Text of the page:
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  Revisiting Vietnam American RadioWorks
     
  Vietnam Scrapbook
     

Robert Baker, Vietnam veteran
Destrehan, LOUISIANA, US

The way in which you are affected by your service in Vietnam changes as you grow older. Age has a way of providing a more meaningful and reverent review of the crazy, mindboggling things you did in your youth, particularly when it comes to Vietnam. In the 3 plus years I spent there, I felt I was impervious to harm, even though I spent a lot of time in positions that maximized your exposure to the enemy, as a door-gunner on a helicopter and later as an infantry officer. I didn't have a lot of time to worry about those who became casualties. I learned rather quickly that to do so was a maddening exercise in futility. The mission always came first. Now, thirty years later, I often spend time reflecting on the perils of that era, and those who were less fortunate than I, and it has been the source of more than a few thoughtful and trying moments. I am the diabolical opposite of the young carefree and rambunctious soldier I was in Vietnam. I am a father, grandfather, and the family's elder statesman, experiencing a whole new range of emotions and responsibilities. Now I tend to be much more careful, certainly not aggressive, and prefer to make judgments in a slow and exacting way.

This is the first New Years Eve since I left Vietnam that I did not retire to my garage with a glass of scotch to salute in private those many friends that did not come back. I'm not sure why. Its something I'll have to think about for a while, I guess. In the many years past, I have always been able to sense their presence there with me in the garage. I envisioned them just as they were when I last saw them, young and in jungle fatigues. This yearly vigil gave me the opportunity to say thanks again; thanks for watching my back, thanks for making the sacrifice, and thanks for serving your country. I remember them when I see a Vietnam special on television or whenever that beautiful American Flag majestically leads the way at the front of a parade. The tears well, the throat tightens.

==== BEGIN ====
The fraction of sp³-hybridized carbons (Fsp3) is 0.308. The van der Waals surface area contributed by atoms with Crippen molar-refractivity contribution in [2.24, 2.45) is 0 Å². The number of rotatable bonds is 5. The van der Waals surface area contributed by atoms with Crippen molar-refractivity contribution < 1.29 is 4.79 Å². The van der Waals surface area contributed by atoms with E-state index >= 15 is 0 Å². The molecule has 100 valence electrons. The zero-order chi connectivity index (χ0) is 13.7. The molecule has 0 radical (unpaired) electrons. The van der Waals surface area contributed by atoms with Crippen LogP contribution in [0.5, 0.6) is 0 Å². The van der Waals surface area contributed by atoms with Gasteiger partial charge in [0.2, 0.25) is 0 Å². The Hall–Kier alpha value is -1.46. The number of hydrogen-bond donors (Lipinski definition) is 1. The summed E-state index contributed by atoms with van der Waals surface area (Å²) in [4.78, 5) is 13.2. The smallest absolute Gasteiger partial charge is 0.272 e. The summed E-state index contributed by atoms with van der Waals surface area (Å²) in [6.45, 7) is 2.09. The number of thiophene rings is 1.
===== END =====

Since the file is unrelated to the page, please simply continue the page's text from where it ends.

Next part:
My children, with one exception, are grown now. They are old enough to see a movie or read an article on the war, and understand the impact it had on both this country and the people of Vietnam. They prompt me to talk about "what it was like" from time to time, much the same as I did with my father about WWII. Two years ago I wrote a book containing a collection of stories that included a lot of my experiences in Vietnam, and other events and anecdotes relative to family experiences. I gave it to my children for Christmas. Of course they liked it, but in a lot of ways I really wrote it for me. There are many stories and events that I just simply refuse to forget, and this was my way of permanently recording these memories in a way they will always be there for me.

I've noticed in my present job that there is a bond that exists between the vets. I think we just know that we can always count on each other, and still believe the requirement to watch each other's back didn't end with the cessation of military operations in Vietnam.

I have a 12 year old son. He looks the part of a good Airborne Soldier and he's so much smarter and wiser than I ever was or will be. I would take great pride in seeing him serve his country in uniform, but I cringe at the thought of his hand slippping from mine to board an aircraft that would fly him away to another Vietnam. That would take more courage than I've ever mustered before.

   

 

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